Boston Declares Public Health Emergency

    A clear glass thermometer resting on top of two aspirinBoston declared a public health emergency Wednesday as the city tried to deal with a harsh flu season and the state reported 18 flu-related deaths so far.

    The city is working with health care centers to offer free flu vaccines and also hopes to set up places where people can get vaccinated. The city said there had been four flu-related deaths, all elderly residents, since the unofficial start of the flu season on Oct. 1.

    READ: The New Flu: Are You At Risk?

    Boston Mayor Thomas Menino said there had been about 700 confirmed cases of the flu in Boston so far this season, compared with 70 all of last season.

    Massachusetts was one of 29 states reporting high levels of “influenza-like illness,” according to the most recent weekly flu advisory issued by the Centers for Disease Control and Prevention.

    The CDC said the proportion of people visiting health care providers with flu-like symptoms climbed from 2.8 percent to 5.6 percent in four weeks. By contrast, the rate peaked at only 2.2 percent during the relatively mild 2011-2012 flu season.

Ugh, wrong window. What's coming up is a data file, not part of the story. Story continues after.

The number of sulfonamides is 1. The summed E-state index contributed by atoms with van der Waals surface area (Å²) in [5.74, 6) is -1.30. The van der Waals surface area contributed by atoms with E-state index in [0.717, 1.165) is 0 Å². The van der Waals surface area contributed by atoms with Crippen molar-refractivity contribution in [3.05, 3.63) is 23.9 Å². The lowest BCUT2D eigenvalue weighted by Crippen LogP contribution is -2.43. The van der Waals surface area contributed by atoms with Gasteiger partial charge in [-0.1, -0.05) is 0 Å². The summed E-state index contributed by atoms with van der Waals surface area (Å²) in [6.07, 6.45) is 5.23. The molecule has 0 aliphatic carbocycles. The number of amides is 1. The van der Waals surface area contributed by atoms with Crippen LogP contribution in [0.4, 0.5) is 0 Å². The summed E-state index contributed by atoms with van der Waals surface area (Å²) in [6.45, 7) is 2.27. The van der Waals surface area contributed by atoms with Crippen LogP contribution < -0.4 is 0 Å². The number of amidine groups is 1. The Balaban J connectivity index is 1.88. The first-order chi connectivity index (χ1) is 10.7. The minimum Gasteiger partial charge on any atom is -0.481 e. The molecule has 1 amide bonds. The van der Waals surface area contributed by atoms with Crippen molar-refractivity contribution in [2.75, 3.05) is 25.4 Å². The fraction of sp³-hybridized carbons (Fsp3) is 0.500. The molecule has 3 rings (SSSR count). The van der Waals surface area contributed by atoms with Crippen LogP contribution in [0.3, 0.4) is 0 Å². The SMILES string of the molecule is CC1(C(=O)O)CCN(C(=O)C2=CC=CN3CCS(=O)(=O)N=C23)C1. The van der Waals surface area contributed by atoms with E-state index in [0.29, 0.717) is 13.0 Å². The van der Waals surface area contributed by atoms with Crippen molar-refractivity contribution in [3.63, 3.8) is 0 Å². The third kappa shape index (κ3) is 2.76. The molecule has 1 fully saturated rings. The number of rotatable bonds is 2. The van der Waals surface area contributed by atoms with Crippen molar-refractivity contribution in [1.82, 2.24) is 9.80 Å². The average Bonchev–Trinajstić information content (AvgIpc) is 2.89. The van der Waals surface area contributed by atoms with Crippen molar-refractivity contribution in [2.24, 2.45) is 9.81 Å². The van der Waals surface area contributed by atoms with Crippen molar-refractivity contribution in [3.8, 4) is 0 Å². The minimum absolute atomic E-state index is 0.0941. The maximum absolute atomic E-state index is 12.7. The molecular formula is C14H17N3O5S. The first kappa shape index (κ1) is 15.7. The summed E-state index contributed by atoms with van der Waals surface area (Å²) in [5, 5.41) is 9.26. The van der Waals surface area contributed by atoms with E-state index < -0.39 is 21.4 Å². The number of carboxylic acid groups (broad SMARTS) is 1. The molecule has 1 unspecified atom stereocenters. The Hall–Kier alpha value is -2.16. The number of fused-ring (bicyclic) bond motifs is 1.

The estimated rate of flu-related hospitalizations in the U.S. was 8.1 per 100,000 people, which is high for this time of year, according to Dr. Joe Bresee, chief of the epidemiology and prevention branch of the CDC’s influenza division. The agency’s next advisory will be issued Friday.

    “This is the worst flu season we’ve seen since 2009, and people should take the threat of flu seriously,” Menino said in a statement. “This is not only a health concern, but also an economic concern for families, and I’m urging residents to get vaccinated if they haven’t already.”

    READ: The 7 Best Flu Foods

    Menino also urged people to stay home from work or school if they are sick.

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